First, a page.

No Place Else: Explorations in Utopian and Dystopian Fiction

By Eric S. Rabkin; Martin H. Greenberg et al. | Go to book overview

13
Robert Silverberg's The World Inside

Merritt Abrash


I

The World Inside ( 1971) is an engrossing novel. The extraordinary setting is compelling throughout. Characters are vividly drawn and sharply individualized, facing problems familiar enough to arouse sympathy yet fascinating in their twenty-fourth-century context. Cleverly interrelated plot elements sustain dramatic interest from beginning to end. For sheer readability, The World Inside ranks among the best utopian novels, even though rather less than a masterpiece is necessary to join that particular company.

At the same time, it is a description in detail of a futuristic society which clearly belongs somewhere in the utopian/dystopian spectrum. Characters in the book talk about the society's utopian qualities, and in the course of the narrative the author provides numerous commentaries of his own. Through ingenious devices, such as the research into the past by a member who happens to be a trained historian, the nature of society in A.D. 2381 is observed through a variety of perspectives and temperaments. Concern with the basic utopian dilemma of the individual's relationship to society is always present behind plot developments.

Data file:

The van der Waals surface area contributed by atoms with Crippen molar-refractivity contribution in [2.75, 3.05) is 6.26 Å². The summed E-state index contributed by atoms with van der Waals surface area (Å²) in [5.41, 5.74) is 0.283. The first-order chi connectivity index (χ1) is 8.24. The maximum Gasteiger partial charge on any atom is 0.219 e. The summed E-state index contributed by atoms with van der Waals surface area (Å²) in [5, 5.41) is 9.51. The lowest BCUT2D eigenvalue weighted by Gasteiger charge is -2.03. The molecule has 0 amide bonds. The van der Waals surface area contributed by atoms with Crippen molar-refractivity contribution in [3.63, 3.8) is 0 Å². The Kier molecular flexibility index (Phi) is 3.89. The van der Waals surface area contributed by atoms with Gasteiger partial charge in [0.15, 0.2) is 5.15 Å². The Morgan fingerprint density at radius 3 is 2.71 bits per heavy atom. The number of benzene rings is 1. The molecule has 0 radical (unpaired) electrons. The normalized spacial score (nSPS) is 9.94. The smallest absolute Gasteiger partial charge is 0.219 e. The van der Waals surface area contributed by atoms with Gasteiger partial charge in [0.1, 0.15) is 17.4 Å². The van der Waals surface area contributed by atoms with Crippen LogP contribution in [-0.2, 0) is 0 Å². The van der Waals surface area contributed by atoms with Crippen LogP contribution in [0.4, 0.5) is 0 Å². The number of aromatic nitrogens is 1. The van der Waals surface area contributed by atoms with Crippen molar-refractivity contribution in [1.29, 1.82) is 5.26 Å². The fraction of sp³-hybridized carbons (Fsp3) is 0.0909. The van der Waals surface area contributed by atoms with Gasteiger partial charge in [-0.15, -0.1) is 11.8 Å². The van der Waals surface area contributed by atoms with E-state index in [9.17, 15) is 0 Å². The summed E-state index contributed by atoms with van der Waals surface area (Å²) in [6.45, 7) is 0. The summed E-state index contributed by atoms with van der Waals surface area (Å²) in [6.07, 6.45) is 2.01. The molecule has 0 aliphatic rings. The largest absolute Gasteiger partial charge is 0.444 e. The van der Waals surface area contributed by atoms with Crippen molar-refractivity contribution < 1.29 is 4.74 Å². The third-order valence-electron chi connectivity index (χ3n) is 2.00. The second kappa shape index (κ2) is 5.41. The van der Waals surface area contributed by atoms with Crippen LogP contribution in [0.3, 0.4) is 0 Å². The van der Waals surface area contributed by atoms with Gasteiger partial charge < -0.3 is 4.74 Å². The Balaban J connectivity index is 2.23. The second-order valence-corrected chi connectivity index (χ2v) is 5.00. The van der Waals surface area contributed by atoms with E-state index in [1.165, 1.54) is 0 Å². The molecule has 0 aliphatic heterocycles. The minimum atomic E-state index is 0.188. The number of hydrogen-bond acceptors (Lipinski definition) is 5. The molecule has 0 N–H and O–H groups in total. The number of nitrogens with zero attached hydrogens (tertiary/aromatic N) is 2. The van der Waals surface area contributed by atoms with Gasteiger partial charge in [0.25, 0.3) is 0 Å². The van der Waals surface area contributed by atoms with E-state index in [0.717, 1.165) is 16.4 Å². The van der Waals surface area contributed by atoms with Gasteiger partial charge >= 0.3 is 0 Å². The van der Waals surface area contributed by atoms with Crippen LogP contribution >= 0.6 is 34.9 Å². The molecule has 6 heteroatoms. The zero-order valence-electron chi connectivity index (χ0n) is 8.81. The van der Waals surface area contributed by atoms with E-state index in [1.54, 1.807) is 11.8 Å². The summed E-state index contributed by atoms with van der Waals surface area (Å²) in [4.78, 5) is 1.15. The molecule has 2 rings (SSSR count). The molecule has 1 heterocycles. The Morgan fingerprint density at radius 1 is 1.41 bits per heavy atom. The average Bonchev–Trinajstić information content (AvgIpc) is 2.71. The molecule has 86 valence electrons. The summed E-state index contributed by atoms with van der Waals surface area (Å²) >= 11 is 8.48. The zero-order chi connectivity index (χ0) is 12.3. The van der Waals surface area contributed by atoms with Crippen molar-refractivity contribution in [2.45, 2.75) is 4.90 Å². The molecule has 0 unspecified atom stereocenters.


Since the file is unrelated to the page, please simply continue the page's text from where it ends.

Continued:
Furthermore, this close integration of idea with story is achieved within an unambiguously science-fictional context. Several of the works surveyed in this volume can be classified as science fiction, but The World Inside is the only one that first appeared in a science fiction magazine ( Galaxy) in the hallowed serial form, and Robert Silverberg has described it (along with his Tower of Glass) as "closer to pure science fiction, the exhaustive investigation of an extrapolative idea, than anything else I have written."1 As an exploration of an arguably utopian society, written by one of the best known names in the science fiction field and directed in the first instance toward precisely that

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